Defensive Player of the Second Trimester: Dwight Howard, Rockets
Indiana's Roy Hibbert remains the strong favorite to win the 2013-14 Defensive Player of the Year award.
He was the only choice considered in this category after Trimester 1 and is widely regarded as the league's universal front-runner for this particular piece of hardware.
Hibbert, after all, is not only the defensive factor feared most by the two-time champs from Miami, but also the undisputed anchor of the defense threatening to record the first opponent field goal percentage reading below .409 since the San Antonio Spurs and New York Knicks did so at the end of last century (.402 and. 403, respectively, during the lockout-shortened 1999 season).
We feel compelled, in this cyberspace, to broaden the discussion. It's time, frankly, to show some overdue respect to a defender who, in the space of just two years, went from annual DPOY near-lock to DPOY afterthought -- which just ain't right.
No matter how much you might have soured on Dwight Howard in the wake of his messy exit from Orlando and that solitary nightmare season as a Laker, there's no denying his impact in this debut season with the Rockets. Houston entered Thursday's play with the league's best record (18-6) since Jan. 1 and has quietly worked its way up to No. 8 in defensive efficiency, with much of the credit belonging to Howard.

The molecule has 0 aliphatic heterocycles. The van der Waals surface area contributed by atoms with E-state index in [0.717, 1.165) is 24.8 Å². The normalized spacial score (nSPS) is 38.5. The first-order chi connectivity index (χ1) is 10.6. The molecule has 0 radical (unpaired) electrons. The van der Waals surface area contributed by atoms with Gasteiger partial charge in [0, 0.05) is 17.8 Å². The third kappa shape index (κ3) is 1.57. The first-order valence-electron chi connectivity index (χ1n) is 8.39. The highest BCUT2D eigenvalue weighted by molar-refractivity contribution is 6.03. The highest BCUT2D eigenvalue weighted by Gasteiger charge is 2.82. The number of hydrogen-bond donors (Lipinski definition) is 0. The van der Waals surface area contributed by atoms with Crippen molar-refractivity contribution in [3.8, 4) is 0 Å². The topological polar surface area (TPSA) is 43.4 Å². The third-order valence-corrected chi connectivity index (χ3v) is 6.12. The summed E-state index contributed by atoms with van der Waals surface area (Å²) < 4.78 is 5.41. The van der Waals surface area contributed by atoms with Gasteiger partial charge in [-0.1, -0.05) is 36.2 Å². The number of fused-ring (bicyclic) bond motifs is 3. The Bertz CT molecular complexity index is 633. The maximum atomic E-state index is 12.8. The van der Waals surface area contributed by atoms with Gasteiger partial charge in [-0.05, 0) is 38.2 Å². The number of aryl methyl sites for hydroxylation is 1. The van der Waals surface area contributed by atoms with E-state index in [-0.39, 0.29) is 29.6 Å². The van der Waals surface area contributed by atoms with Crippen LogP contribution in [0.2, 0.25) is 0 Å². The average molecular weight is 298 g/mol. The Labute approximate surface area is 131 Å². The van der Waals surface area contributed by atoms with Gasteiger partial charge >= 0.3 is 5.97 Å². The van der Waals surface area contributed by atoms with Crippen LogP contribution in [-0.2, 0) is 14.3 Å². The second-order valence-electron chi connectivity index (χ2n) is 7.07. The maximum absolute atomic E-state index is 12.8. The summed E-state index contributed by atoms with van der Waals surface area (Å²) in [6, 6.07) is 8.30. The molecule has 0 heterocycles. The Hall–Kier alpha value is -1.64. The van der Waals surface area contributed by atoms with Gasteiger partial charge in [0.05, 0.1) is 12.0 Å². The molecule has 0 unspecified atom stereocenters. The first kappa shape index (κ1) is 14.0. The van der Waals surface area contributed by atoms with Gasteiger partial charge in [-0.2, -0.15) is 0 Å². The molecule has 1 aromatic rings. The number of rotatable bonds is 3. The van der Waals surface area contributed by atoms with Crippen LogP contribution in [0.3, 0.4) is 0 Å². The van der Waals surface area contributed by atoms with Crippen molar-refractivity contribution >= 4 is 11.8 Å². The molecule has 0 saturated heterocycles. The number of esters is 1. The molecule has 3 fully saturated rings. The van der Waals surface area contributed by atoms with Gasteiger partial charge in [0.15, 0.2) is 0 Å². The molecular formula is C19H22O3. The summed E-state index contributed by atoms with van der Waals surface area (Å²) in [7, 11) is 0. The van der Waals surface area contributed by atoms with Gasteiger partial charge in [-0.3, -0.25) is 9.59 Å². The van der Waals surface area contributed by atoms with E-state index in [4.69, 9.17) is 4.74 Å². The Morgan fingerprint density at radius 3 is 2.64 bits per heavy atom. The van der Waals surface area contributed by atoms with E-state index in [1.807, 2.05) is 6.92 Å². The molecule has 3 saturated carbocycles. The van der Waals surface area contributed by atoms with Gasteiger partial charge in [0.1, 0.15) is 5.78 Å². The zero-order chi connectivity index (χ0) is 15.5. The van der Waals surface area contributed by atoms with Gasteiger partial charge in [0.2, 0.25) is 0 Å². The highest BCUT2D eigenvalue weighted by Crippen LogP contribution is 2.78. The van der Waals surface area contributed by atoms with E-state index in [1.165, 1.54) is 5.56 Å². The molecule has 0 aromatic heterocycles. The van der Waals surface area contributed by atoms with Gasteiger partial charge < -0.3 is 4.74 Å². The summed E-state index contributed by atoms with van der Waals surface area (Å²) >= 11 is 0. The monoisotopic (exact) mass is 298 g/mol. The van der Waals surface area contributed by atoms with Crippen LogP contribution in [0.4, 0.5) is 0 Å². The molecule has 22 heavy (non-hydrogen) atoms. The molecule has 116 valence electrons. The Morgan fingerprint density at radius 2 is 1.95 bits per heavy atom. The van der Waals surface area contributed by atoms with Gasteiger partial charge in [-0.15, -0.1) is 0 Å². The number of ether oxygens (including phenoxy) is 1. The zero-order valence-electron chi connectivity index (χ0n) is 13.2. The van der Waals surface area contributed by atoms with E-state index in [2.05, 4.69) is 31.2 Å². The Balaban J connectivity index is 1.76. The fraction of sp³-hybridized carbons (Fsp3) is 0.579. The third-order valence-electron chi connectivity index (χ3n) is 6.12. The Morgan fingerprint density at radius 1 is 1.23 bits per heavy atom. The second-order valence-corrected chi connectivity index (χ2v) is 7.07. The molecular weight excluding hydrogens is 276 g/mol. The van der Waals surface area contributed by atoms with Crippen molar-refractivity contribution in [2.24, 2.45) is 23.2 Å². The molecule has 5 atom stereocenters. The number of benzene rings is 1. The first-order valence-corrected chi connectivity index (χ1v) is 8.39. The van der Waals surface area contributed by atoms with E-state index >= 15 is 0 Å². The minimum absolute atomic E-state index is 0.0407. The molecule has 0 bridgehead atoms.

And since the calendar flipped to 2014, Houston actually sports the league's sixth-best team D, allowing just 101.3 points per 100 possessions.
Oklahoma City's Serge Ibaka is another top-flight interior defender who -- thanks to all of the attention Kevin Durant commands -- hasn't been getting sufficient recognition for his contributions to the Thunder's 22-8 success without the injured Russell Westbrook. The Los Angeles Clippers' DeAndre Jordan is yet another blossoming rebounds-and-rejections force whose strides this season have been routinely overlooked.
But this is really all about Howard's turn to be recognized for the one-man wrecking crew he still very much is defensively. Especially when you remember that Houston is by no means blessed with the sort of defensive quality on the perimeter that Indiana can field with Paul George, George Hill and Lance Stephenson flanking Hibbert.
The Pacers are the best defensive team on the planet. The best defender of the group -- Hibbert -- is destined to be recognized as the league's most elite individual on D when ballots are officially cast during the final week of the regular season. Consider this your friendly lecture, though, about how unfair it is that Howard gets so quickly nixed from the DPOY debate because the 2012-13 Lakers flamed out so spectacularly instead of taking note of the influential D he's actually playing.
P.S. -- Totally agree with LeBron James' recent proclamation that he is DPOY material. No one on earth can touch King James' versatility as that rare dude who is legitimately capable of guarding all five positions on the floor. But let's be real: The big guys who play goalie, fair or not, have a clear DPOY advantage because their rim protection is the easiest stuff for us mortals to spot. LeBron, furthermore, has too many other responsibilities to be plugged in on D at the standard he'd need to be to truly contend in this category. So it's going to take more than occasional crunch-time flashes, if it means that much to LeBron, to win this award someday.